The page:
Guess what my husband & I did on our way out of town Friday? We purchased some gift cards at Albertsons to take advantage of the $20 Catalina that printed through Saturday.
Okay, we purchase a lot of gift cards. $3000 worth to be exact.
Before you go all crazy on me, let me explain. My husband flips starter homes for a living and does a lot of Home Depot, Lowe’s and Best Buy shopping, so those cards will be used in a matter of weeks. We are also planning a Southwest Airlines trip this summer, so those are accounted for as well. And I love McDonald’s Iced Mochas and Starbucks’ Cinnamon Dulce Lattes. It’s my indulgence, and since I’m buying them anyway, I may as well get some free groceries out of the deal.
Three of our Catalinas did not print and are coming in the mail soon (with no expiration dates!) and we used one cat to feed the four starving children lunch (you should have seen the thrashing to and fro), so we have only have $520 to spend at Albertsons before this Friday. I realized this morning as I left the dentist that I need to come up with a plan and quick. Totally milking the free babysitting from my 15-year-old nephew, I stopped by my local Albertsons to start a spendin’.
To keep myself from buying $520 worth of Starbucks Frappucinos, I had to come up with some purchasing goals. Here’s what I’m going to focus on:
- Sale and clearanced meat that I know how to cook and enjoy eating that will freeze well
- Dairy that keeps for a long time — yogurt, sour cream, cottage cheese, butter, etc.
- Produce for the next two weeks
- Toiletries and medications that I am running low on or rarely go on sale
- Items that make my husband happy
I started walking the outside loop of the store where the “real food” is housed. Since I usually purchase my produce from Safeway (it’s much closer to my home), I never go through Albertsons’ produce section. I was pleasantly surprised to find great prices on a number of items (broccoli, cantaloupe, lettuce).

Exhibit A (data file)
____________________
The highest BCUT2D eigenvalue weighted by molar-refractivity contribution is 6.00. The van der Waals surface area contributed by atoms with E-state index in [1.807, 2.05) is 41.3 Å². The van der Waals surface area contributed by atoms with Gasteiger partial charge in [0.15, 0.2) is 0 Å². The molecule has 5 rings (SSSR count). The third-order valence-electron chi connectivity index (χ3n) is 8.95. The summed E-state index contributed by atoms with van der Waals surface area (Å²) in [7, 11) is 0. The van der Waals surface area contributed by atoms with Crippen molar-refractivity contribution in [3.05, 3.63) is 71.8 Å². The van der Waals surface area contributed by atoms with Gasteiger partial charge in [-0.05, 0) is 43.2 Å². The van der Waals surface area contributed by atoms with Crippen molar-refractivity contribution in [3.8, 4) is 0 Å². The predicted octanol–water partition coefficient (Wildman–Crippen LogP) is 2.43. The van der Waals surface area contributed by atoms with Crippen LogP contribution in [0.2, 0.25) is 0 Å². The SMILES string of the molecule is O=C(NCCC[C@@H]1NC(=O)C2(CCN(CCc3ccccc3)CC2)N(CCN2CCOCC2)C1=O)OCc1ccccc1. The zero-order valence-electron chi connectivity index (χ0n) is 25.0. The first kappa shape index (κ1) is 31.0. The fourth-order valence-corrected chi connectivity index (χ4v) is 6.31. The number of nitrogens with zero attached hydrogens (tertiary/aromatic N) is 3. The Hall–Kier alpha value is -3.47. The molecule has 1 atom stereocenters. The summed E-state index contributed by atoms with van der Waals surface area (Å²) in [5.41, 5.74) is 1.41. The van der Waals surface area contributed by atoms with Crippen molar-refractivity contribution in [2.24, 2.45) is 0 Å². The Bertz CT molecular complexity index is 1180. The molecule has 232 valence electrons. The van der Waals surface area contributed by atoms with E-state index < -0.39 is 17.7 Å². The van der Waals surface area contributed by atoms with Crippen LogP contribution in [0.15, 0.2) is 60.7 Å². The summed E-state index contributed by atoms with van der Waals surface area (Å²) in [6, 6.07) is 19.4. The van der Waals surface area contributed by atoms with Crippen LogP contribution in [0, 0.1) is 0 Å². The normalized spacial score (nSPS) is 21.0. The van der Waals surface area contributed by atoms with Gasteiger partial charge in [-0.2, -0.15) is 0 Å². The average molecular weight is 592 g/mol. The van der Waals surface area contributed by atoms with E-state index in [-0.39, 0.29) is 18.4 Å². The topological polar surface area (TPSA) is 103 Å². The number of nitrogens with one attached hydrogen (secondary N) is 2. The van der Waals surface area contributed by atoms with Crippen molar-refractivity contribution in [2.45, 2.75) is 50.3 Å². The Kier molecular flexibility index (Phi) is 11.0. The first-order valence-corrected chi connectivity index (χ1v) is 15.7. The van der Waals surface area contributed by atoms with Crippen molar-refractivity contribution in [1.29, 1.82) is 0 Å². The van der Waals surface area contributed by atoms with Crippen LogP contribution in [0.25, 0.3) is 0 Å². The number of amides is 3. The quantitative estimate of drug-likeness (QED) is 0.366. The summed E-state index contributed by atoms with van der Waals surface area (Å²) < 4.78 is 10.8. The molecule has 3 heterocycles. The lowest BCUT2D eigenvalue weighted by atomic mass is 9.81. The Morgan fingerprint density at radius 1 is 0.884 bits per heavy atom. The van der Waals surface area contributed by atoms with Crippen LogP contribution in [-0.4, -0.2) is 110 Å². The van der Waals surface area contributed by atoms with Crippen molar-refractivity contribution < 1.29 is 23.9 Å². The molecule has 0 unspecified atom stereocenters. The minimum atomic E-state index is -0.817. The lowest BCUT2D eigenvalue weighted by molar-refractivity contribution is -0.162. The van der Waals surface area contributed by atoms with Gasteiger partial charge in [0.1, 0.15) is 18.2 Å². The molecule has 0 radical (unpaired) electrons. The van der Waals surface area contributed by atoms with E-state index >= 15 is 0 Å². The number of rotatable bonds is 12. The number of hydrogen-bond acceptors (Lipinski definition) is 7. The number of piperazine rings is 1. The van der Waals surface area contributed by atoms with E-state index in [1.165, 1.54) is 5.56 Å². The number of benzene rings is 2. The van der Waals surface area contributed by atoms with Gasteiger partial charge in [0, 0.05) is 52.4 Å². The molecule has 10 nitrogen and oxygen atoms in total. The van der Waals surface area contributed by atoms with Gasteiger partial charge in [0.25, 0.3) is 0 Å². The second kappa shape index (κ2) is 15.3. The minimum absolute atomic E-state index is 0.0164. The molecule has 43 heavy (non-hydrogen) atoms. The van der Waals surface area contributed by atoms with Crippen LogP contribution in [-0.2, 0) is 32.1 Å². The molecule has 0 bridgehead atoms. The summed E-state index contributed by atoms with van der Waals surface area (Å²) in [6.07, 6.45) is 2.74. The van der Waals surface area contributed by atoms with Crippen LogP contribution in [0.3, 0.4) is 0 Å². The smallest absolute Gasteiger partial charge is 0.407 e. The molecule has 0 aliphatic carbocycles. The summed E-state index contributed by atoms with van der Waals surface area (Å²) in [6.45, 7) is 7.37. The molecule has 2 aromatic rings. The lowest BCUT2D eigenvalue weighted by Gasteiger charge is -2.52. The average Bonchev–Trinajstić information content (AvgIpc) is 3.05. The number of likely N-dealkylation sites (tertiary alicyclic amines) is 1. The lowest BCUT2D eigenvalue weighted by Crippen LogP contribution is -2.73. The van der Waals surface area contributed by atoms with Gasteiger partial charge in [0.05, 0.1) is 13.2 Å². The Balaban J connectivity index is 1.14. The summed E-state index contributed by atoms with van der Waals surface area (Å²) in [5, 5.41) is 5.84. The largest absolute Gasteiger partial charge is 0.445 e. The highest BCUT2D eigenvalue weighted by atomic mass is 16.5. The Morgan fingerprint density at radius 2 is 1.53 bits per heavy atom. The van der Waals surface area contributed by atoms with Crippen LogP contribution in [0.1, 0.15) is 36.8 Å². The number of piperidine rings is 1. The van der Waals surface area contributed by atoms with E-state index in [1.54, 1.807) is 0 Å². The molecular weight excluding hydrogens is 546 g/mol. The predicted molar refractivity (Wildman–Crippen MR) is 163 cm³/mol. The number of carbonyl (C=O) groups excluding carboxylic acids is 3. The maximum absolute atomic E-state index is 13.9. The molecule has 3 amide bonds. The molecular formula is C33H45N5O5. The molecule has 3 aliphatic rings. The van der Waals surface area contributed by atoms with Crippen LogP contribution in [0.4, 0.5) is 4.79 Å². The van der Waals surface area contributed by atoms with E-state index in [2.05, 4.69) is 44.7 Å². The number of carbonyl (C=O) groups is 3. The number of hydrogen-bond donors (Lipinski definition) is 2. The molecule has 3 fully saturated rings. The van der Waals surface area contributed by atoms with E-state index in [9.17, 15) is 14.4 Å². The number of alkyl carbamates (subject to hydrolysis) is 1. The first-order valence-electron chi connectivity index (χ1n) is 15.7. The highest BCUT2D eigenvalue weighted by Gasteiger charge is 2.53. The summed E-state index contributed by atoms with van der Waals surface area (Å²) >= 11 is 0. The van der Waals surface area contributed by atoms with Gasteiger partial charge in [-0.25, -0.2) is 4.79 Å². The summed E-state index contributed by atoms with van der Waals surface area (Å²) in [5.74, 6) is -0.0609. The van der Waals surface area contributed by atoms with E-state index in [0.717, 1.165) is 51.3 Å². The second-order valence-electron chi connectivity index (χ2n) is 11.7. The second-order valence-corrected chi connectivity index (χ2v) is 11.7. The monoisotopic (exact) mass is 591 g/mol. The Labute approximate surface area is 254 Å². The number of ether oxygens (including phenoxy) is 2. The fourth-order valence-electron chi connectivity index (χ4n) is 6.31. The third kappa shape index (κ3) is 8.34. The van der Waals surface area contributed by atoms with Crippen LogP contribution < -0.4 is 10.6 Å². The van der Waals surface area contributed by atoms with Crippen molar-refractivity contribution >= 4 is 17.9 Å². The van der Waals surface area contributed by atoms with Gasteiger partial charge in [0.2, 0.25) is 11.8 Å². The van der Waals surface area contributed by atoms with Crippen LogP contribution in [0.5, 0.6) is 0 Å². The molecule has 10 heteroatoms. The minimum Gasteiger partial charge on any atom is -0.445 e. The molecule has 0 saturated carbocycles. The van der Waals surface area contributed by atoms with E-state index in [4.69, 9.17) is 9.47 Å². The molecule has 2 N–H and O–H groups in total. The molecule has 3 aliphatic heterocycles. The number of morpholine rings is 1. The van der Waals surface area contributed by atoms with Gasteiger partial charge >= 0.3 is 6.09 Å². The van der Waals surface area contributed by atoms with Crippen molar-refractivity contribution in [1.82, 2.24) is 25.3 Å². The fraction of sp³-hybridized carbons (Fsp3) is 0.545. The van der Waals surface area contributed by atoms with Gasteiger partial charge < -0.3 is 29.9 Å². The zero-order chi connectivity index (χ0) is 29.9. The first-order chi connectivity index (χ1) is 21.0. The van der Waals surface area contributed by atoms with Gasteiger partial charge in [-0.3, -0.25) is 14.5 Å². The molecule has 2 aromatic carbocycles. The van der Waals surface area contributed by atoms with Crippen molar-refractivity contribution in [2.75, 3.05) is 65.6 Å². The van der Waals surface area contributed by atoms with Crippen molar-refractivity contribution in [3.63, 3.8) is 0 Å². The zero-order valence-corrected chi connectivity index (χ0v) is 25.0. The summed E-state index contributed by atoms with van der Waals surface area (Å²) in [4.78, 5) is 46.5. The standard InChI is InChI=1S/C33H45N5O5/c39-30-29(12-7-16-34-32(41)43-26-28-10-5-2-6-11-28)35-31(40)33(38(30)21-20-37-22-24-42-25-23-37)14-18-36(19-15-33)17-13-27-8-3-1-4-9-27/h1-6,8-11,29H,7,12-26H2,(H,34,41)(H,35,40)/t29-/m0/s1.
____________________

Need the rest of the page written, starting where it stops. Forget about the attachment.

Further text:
The sweet feeling in my soul vanished as I entered the dairy section — the prices were very high. Higher than I want to pay even if it’s technically free. We did need some sour cream and cottage cheese, so I just closed my eyes and put the tubs in my cart.
I found some clearanced meat — both $1 and $3 off stickers on seasoned dark meat chicken (for the kids and Will when I am going out for dinner — I truly do not enjoy the taste of it) and Laura’s natural ground beef.
I was planning on hitting Costco this morning for more allergy medication, but I figured that I could save a trip and just overpay for Albertsons generic. And overpay I did. Again, I just closed my eyes and placed the generic Allegra in the cart. I can’t breathe without the stuff (stinkin’ grass).
Yes, some Starbucks Frapps ended up in the transaction. Not sure how that happened…
My total for the entire lot (including two large packages of baby wipes that didn’t make it into the picture) was $124.51. I did not use a single coupon, but my cashier did run over to the customer service desk to grab the Tillamook cheese store coupon out of the weekly ad.
As I busted out six $20 Catalinas, the cashier told me that he thought there was a “one per transaction” limit. I almost threw up. He was right. I should really start reading the actual coupon before using it. Without me asking, he motioned the manager to come over to see what she could do for me. Luckily she did allow me to use all six cats. She was polite, but clearly not pleased (I can’t blame her).
My cashier then proclaimed, “Best customer service in the 503!”
Now, my husband and I have an additional challenge: Figuring out what to buy along with how to manage all the transactions we will have to do. At this point, we have twenty $20 transactions to spread out over the next four days. It’s going to take a good amount of concentrated effort. We must block out all distractions and focus on the task at hand.
So, here’s the question: Do you want to see the rest of our shopping trips over the next four days? Is this remotely interesting to anyone but me?This post may contain affiliate links. See our disclosure policy for more information.